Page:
News

9 min ago
In the spirit of civic self-congratulation, Austin resident Richard Parker writes about how the transportation network company giants canceled service after losing a referendum vote. He ascribes this victory to the city's enduring contrarian spirit.
The New York Times
1 hour ago
The planning world celebrated Jane Jacobs's 100th birthday earlier this month, and has already begun commemorating the centennial of New York's first zoning code. But did you know regional planning rose to prominence 50 years ago?
MZ Strategies
Feature
2 hours ago
Oregon's poster child for livable planning is embroiled in new controversies over destructive growth, skyrocketing prices, and back-room cronyism.
Michael Mehaffy
3 hours ago
The Washington Post provides feature-length coverage of an ongoing, long-lasting controversy over a proposal by a wealthy landowner to donate 87,500 acres for the purposes of creating a new national park.
The Washington Post
4 hours ago
For a little while there, it looked like the Texas Ranger were going urban.
Fort Worth Business
5 hours ago
Gustav Milne makes a simple argument via The Guardian: urbanization "is bad for us."
The Guardian
6 hours ago
A Pew Research Center analysis of Census Data reveals a fundamental shift in the way U.S. residents are living—last true in a time closer to the Civil War than the 20th century.
Pew Research Center
21 hours ago
The cause of infrastructure should be easy for people, and planners, to rally behind. But infrastructure's cause, like so many other political issues, invites conflicts of interest.
Streetsblog USA
22 hours ago
A long-stalled, but partially built-out, commuter rail line has achieved institutional legitimacy with the Regional Transit Authority of Southeast Michigan. Novembers will have a chance to decide on the idea in November.
The Detroit News
Blog post
23 hours ago
One argument against new housing is that it creates demand for housing, thus increasing housing prices.
Michael Lewyn
Yesterday
The New Orleans Housing Authority has approved reforms to policies on public housing for ex-convicts in an attempt to stem homelessness among the newly released and to foster better reintegration.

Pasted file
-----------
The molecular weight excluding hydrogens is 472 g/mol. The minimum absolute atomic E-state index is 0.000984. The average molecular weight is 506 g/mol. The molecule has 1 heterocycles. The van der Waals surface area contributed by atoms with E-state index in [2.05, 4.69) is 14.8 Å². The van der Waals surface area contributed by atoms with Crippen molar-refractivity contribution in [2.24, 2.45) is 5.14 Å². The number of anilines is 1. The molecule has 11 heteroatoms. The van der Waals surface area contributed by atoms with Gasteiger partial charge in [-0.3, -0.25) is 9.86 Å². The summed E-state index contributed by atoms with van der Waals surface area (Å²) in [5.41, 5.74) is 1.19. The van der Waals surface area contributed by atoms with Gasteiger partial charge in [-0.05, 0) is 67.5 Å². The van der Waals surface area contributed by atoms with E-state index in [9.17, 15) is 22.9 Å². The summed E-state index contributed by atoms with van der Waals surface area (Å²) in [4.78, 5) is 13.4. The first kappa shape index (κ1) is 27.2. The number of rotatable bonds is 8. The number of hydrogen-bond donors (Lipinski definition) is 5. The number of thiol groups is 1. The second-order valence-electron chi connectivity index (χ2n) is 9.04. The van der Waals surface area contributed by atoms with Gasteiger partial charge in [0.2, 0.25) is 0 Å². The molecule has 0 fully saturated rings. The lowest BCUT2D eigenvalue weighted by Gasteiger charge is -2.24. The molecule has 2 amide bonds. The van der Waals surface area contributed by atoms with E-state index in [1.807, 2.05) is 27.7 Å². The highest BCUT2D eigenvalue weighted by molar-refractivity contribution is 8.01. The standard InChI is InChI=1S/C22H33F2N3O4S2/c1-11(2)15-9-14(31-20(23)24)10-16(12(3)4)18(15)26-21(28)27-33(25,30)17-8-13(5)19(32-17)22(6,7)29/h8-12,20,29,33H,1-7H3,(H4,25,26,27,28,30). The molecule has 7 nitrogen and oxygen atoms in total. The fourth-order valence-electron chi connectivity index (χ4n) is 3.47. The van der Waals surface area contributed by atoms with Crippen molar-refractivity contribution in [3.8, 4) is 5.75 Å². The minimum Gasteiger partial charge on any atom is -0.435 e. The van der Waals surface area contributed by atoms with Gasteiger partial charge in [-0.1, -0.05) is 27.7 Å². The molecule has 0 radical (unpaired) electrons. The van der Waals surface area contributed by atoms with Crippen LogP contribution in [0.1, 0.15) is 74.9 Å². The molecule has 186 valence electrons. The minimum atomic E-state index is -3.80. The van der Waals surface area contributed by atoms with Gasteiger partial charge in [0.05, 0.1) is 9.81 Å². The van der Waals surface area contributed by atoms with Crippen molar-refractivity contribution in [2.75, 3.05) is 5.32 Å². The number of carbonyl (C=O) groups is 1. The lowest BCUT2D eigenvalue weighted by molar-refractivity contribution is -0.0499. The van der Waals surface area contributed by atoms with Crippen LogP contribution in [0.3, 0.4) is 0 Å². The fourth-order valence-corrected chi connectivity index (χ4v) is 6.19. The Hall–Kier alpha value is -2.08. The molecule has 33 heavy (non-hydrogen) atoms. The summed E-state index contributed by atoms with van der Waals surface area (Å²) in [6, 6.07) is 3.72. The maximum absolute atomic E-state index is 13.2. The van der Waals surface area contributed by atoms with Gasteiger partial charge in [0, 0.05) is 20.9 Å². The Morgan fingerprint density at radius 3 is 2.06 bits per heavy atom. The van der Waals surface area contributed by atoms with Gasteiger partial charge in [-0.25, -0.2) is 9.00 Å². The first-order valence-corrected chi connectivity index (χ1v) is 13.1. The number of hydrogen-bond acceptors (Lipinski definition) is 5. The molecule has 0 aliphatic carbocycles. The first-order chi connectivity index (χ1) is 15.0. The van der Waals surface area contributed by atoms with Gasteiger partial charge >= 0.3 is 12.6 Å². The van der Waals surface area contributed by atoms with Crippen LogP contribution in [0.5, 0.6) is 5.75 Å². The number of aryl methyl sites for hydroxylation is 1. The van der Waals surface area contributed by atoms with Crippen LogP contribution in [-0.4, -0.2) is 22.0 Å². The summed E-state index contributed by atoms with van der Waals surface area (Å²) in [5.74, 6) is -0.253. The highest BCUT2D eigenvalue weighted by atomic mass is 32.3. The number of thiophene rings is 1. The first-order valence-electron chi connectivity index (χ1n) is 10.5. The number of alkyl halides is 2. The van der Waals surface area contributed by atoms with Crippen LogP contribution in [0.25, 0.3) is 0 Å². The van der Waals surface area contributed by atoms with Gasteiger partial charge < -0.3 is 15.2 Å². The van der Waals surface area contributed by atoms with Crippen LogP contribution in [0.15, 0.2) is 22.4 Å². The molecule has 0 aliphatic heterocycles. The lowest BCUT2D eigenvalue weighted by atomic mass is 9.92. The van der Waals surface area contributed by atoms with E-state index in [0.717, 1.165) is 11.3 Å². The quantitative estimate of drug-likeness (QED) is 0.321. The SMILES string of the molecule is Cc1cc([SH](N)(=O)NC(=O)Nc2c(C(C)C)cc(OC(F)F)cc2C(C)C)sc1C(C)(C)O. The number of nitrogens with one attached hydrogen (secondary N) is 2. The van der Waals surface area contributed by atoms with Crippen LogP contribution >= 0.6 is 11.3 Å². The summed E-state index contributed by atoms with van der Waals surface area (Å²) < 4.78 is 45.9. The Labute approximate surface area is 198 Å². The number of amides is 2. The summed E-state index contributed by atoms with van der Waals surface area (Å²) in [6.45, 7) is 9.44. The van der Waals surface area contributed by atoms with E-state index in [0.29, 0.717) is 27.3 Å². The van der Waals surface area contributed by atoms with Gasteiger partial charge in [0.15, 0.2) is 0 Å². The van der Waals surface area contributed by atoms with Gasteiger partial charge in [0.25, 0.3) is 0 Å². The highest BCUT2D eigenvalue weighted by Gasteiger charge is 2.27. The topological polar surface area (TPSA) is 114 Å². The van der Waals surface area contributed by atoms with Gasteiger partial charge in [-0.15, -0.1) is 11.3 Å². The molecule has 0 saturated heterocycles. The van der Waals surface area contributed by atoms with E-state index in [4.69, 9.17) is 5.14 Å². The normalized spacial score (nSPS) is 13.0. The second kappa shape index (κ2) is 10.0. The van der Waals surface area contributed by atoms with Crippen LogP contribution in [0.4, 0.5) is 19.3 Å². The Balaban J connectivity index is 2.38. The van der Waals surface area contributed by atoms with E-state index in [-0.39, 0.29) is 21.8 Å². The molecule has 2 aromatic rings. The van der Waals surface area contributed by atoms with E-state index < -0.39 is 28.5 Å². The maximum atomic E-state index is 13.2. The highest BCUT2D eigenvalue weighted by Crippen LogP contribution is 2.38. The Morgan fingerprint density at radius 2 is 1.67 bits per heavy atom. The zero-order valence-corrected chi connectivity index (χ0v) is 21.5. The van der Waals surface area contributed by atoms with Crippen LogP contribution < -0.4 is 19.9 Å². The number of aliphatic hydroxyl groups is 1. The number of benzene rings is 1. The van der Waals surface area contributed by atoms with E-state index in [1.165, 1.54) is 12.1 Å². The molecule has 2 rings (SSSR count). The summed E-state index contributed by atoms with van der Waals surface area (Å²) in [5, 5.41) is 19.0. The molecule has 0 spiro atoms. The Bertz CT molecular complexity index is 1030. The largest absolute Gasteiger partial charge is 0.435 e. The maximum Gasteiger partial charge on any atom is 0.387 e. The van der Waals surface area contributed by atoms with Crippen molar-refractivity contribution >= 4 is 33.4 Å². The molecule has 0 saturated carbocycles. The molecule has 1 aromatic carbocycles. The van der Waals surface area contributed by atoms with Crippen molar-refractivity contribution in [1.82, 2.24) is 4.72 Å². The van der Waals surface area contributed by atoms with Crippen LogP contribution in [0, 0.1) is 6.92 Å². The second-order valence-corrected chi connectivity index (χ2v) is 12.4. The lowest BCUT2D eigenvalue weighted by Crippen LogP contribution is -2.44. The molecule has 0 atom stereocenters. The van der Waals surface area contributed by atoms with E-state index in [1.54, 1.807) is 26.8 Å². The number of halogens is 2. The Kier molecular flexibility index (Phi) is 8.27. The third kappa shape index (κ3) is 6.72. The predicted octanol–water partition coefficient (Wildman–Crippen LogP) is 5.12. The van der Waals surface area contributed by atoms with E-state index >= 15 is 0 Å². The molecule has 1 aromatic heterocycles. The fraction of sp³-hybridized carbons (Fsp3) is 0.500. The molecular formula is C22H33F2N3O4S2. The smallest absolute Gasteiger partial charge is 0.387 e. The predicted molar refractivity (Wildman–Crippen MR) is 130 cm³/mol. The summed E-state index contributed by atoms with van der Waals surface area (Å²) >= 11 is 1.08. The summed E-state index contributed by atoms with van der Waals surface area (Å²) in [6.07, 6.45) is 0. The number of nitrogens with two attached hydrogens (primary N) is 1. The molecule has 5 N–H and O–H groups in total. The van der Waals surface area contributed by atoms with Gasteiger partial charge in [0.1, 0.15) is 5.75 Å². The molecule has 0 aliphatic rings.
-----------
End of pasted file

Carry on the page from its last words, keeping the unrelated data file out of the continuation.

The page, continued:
The Nation
Yesterday
if a community planning effort is to be judged by the degree to which all voices are heard, then anything short of a big turnout is going to feel like failure. Ben Brown talks equitable engagement, and aligning promises with implementation.
PlaceShakers
Yesterday
Call them crashes, collisions, even incidents, just don't call them 'accidents,' emphatically states Mark R. Rosekind, Ph.D., Administrator for the National Highway Traffic Safety Administration (NHTSA), the nation's premier traffic safety agency.
The New York Times
Yesterday
In Mach, Uber launched Passport, a service allowing cross-border service from San Diego to any location in the northern Baja California region. A columnist's experiment with the service reveals more PR effort than mobility service.
Los Angeles Times
Yesterday
The Downtown Project was envisioned as a five-year plan to develop a hub of start-ups, small businesses, and cultural attractions in Downtown Las Vegas, but things haven't gone according to schedule.
Quartz
Yesterday
As the debate about whether people prefer to live in the suburbs or the big city rages on, data from the U.S. Census reveals a clear preference on the part of economic trends in the wake of the Great Recession.
The Washington Post
Blog post
Yesterday
Mixed use neighborhoods and walkable neighborhoods in Mexican cities and towns.
Casey Brazeal
Blog post
Yesterday
Reviewing Governor Jerry Brown's recent proposed legislation to permit projects that provide affordable housing to be approved as-of-right.
Reuben Duarte
Yesterday
Architecture critic Mark Lamster finally sees a proposal worth cheering for in Dallas' plans for a new park along the Trinity River.
The Dallas Morning News
Yesterday
New York's 1916 zoning code would not have allowed 40 percent of buildings in Manhattan to be built today, according to a recent analysis. It also turns 100 on August 27 of this year.
New York Times
2 days ago
Middle class African-Americans are fleeing Chicago due to crime, not due to being priced out, as is common elsewhere. "On average more than 10,000 African-Americans leave the city every," reports Brandis Friedman of WTTW for the PBS NewsHour.
PBS NewsHour